New Report Says US Kids Still Lagging Behind in Math, Science, Reading

Sixth in fourth-grade reading.
Seventh in fourth-grade science.
And 11th in fourth-grade math.
That’s where U.S. kids are ranked worldwide right now, according to a report released this week by the Institute of Education Sciences.
That’s a research group that’s part of the U.S. Department of Education.
The report also found that U.S. eighth-graders aren’t doing any better, on average – ninth overall in math and 10th in science.
Who’s at the top?
Mostly, it’s kids in Asian countries, according to the report.
Among fourth-graders, South Korean kids ranked first in science, kids from Singapore ranked first in math and kids in Hong Kong ranked first in reading.
Among eighth-graders, Singapore came in first in science and South Korea came in first in math.
What’s the reason?
According to New York Times reporter Motoko Rich, it has to do with “the weight that a particular culture puts on math and science.”
“As the child of Asian immigrants, I am not surprised by these results,” Rich wrote. “My brother and I spent many a beautiful summer’s day standing stiffly in the living room, reciting multiplication tables, while our American friends played outside.”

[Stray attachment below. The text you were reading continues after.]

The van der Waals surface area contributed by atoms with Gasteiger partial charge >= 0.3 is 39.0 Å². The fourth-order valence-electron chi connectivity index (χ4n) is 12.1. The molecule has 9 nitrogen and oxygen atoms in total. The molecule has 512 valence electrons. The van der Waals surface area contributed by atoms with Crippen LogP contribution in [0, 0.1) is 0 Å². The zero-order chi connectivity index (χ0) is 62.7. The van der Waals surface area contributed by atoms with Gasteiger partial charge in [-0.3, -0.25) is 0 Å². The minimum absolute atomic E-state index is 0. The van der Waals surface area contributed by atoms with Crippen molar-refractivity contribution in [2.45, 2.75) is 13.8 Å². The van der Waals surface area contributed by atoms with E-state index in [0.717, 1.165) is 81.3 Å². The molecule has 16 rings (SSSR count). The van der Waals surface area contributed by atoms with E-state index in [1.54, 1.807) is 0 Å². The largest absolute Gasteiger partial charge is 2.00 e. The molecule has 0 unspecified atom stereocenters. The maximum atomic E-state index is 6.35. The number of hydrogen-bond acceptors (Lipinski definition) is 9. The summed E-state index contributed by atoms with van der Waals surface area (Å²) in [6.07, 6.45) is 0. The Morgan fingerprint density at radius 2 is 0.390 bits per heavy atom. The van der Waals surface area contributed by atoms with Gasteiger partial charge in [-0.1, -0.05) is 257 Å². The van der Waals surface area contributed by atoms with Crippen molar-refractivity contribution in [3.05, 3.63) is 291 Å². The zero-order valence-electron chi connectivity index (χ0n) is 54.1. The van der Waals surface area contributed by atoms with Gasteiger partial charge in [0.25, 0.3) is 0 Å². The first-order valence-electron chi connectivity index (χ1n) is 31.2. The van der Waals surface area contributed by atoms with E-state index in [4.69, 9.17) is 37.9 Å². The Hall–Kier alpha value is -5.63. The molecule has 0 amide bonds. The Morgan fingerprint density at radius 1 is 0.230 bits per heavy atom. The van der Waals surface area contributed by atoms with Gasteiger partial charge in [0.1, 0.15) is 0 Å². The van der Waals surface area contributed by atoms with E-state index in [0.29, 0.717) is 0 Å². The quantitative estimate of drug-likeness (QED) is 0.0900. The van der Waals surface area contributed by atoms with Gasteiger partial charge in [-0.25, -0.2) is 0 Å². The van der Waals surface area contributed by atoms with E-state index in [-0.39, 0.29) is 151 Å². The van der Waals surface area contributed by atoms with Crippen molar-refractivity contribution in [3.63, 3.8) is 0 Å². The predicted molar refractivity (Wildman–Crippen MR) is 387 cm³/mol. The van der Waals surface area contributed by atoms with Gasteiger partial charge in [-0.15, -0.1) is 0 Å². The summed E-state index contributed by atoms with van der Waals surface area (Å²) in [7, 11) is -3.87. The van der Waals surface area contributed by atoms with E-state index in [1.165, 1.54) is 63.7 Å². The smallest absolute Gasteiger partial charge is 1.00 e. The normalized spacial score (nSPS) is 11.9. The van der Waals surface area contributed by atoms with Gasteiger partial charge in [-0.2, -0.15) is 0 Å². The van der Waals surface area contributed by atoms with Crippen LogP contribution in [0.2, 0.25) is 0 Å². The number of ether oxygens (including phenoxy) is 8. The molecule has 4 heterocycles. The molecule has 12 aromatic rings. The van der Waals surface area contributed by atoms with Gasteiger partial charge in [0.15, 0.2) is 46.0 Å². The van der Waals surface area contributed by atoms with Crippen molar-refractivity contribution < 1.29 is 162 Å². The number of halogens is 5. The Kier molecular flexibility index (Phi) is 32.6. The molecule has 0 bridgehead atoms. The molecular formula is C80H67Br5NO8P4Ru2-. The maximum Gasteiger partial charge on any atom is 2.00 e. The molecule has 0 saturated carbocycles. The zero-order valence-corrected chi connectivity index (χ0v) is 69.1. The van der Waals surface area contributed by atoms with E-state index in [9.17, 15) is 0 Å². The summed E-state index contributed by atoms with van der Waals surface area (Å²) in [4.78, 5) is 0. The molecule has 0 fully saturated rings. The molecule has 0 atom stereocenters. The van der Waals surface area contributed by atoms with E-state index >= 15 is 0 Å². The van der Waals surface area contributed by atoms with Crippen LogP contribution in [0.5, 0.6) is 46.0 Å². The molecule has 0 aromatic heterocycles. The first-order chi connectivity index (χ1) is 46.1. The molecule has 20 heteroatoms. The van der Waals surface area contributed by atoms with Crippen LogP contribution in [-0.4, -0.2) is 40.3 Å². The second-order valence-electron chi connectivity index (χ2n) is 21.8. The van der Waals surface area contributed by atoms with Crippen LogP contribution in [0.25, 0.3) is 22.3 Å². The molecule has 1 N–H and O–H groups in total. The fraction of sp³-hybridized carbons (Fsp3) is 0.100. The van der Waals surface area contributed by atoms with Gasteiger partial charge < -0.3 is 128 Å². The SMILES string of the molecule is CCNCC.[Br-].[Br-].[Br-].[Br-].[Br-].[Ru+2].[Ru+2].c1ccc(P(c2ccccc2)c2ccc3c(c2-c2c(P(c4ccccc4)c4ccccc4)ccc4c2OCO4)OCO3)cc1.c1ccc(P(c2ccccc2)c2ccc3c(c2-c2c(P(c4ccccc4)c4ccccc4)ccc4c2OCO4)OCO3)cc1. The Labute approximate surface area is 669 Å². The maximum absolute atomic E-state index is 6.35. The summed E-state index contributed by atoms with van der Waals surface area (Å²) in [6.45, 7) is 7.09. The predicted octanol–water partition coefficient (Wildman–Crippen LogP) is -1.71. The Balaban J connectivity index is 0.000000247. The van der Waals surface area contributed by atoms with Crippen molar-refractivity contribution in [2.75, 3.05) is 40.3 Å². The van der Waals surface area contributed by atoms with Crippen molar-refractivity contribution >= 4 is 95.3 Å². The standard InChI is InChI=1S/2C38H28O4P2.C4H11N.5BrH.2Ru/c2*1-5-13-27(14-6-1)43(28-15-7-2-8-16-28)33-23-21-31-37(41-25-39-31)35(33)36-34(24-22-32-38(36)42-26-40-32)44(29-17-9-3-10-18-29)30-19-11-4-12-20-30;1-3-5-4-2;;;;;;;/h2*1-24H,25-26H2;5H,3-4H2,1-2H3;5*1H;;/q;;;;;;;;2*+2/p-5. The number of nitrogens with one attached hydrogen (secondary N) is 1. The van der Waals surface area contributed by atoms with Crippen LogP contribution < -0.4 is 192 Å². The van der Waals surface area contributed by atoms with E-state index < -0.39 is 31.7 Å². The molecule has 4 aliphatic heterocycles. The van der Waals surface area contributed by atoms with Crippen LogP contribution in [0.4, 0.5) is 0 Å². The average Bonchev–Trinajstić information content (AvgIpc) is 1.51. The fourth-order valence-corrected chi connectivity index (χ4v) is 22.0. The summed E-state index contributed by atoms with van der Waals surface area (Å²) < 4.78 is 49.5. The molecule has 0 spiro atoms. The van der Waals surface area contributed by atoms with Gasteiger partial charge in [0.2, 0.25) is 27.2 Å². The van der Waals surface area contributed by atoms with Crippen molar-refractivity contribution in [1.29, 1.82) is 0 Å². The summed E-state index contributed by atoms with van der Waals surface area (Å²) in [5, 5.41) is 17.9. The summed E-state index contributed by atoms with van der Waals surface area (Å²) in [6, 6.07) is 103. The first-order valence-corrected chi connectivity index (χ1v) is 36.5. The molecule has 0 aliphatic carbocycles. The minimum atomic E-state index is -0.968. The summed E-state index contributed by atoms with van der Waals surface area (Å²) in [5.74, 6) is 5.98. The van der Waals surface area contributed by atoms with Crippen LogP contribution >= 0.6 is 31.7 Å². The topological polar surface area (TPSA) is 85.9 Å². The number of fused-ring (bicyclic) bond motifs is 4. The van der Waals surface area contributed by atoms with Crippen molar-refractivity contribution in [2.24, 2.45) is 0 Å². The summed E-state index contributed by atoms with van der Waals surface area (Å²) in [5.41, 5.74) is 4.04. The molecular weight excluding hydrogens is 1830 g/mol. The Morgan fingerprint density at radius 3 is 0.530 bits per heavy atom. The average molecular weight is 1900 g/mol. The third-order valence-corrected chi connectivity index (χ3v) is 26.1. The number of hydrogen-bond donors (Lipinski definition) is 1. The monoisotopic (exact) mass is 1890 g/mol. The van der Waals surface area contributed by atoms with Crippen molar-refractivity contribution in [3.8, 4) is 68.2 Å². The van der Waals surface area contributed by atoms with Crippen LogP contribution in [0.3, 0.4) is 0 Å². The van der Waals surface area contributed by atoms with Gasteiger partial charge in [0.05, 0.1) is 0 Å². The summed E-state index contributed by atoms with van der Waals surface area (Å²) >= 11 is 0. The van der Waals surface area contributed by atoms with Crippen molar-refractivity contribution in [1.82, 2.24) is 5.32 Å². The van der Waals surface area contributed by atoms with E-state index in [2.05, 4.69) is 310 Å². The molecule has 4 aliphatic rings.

There’s nothing wrong with playing outside.
But clearly, if we want to be the best, something has to change.
“It starts with a real recognition of the importance of education,” said Anthony Wilder Miller, the deputy secretary of the US Department of Education, in an interview with the Atlanta Journal-Constitution. “Not enough parents or (kids) understand the importance of education.”
Other experts say U.S. kids need to get a better head start on their education – even before they get to school.
“What’s remarkable is that in all the (top) countries, this concept of an early start is there over and over again,” said Michael Martin, executive director of the International Study Center at Boston College, in an interview with the Times.
And according to other experts, you can’t just cram a lot of facts into kids’ heads.
You have to teach how to take all that information and make sense out it.
“Learning is going to be a lifetime activity for our young people,” said David Conley, the chief executive officer of a group called the Education Policy Improvement Center, in an interview with the Journal-Constitution. “Getting them to learn how to learn is just as important as what they’re learning.”
We like to chant, “We’re number one!” at the Olympics and other world sporting events.
Maybe it’s time we started putting the same priority on being number one in the classroom as well.